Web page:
Posted by Some Jerk | March 14, 2007 9:14 PM

I hear Godden is coming out with an elevated surface tunnel.

Posted by Lionel Hutz | March 14, 2007 9:43 PM

We have always wanted a tunnel under Eastasia.

You nailed it, @9.

Posted by World Class Cynic | March 14, 2007 9:46 PM

Pursuing this route is clearly political suicide. Either Drago has decided not to run again or she's lost her mind.

Posted by Christian | March 14, 2007 10:10 PM

Cressona - yeah that's me.

I lifted the tag line on the Mother Jones article...

"Why you could soon be paying Wall Street investors, Australian bankers, and Spanish builders for the privilege of driving on American roads."

Not my words, Mojo's words. Lou Dobbs?! What a hoot.

The point is - roads are the historical foundation of PUBLIC property...and the 3Ps can result in private ownership.

Why do you have to be so mean? What objection do you have to my "level of discourse?"

Posted by LH | March 14, 2007 10:19 PM

As always, Bruce Agnew and Jan Drago's assessment of the voting public is spot on - I, like 70% of the city, voted against the tunnel not because of its financial excesses nor its political impossibilities - I (we) voted against the tunnel because I (we) feared... IT WASN'T DEEP ENOUGH. With Jan and Bruce on the case, that tunnel will go where it belongs... where the sun don't shine.

Posted by Lionel Hutz | March 14, 2007 10:25 PM

Fnarf @ 15 - are you being sarcastic? I hope so. I rely on you to defend the common good.

This issue isn't whether investors can make money (not a problem, agreed), the issue is whether the investment leads to privatization of public roads, and what happens when the return on their investment falls short.

Please read the article at the link @1.

Posted by LH | March 14, 2007 10:27 PM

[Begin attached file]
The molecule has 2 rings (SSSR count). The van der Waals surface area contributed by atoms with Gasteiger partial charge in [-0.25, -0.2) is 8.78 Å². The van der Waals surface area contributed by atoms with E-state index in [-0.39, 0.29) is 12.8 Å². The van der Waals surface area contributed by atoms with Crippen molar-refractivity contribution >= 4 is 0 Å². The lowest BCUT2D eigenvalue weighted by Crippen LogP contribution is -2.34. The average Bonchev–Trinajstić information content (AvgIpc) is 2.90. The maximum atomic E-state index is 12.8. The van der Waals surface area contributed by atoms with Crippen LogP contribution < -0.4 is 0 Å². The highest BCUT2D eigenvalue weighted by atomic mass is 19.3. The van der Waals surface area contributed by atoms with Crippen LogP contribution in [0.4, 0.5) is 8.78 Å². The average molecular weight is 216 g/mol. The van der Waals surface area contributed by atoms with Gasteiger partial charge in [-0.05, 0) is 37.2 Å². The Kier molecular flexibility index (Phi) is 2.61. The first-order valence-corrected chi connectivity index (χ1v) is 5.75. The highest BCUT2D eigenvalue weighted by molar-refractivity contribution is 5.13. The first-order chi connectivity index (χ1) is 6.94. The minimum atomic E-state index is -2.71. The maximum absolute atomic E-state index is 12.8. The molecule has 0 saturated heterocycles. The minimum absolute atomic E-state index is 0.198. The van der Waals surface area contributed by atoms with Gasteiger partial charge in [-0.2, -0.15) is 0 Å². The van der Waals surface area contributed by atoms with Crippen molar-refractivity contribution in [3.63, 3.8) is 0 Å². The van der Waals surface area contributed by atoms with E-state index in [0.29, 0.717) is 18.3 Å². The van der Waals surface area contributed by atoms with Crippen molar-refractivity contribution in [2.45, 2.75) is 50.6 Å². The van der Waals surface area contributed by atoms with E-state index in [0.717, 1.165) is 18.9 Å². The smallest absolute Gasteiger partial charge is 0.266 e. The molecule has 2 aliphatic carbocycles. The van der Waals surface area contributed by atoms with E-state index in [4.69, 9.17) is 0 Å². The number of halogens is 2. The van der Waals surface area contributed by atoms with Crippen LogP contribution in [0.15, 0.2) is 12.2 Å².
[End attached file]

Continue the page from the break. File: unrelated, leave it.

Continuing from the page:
Ah, Lisa, we finally agree again (I guess...sort of...). This Discovery Institute stuff is ding-dong snake-oil city. More freeways...brought to you by crazy people! See you at the CTHULHU screening, I hope.

Posted by Grant Cogswell | March 14, 2007 11:14 PM

SAVE SEATTLE and tell Greg Nickels NO!!!!

Posted by islandblackberries | March 14, 2007 11:24 PM

CTHULHU screening?!

I guess my siging up for updates from the movies website was a waste, as I have yet to hear about this :(

Privatizing our roads would be a bad idea even if we couldn't just about be guaranteed that the MegaCorps will get a sweetheart deal that will fuck us over in every imaginable way.
Sadly our state seems to have elevated this to high art (but by no means are alone in this despicable thievery)

Posted by K X One | March 14, 2007 11:31 PM

Grant - I didn't know you were in town till I read an earlier post! When/where is the screening? I'm so there.

Posted by LH | March 14, 2007 11:45 PM

I don't have a problem with properly structured public-private partnerships. Emphasis on properly structured. It's when the benefits to the public are wholly imaginary that problems arise. But if some company builds it and gets to keep the tolls, I would be very happy, as long as it gets built.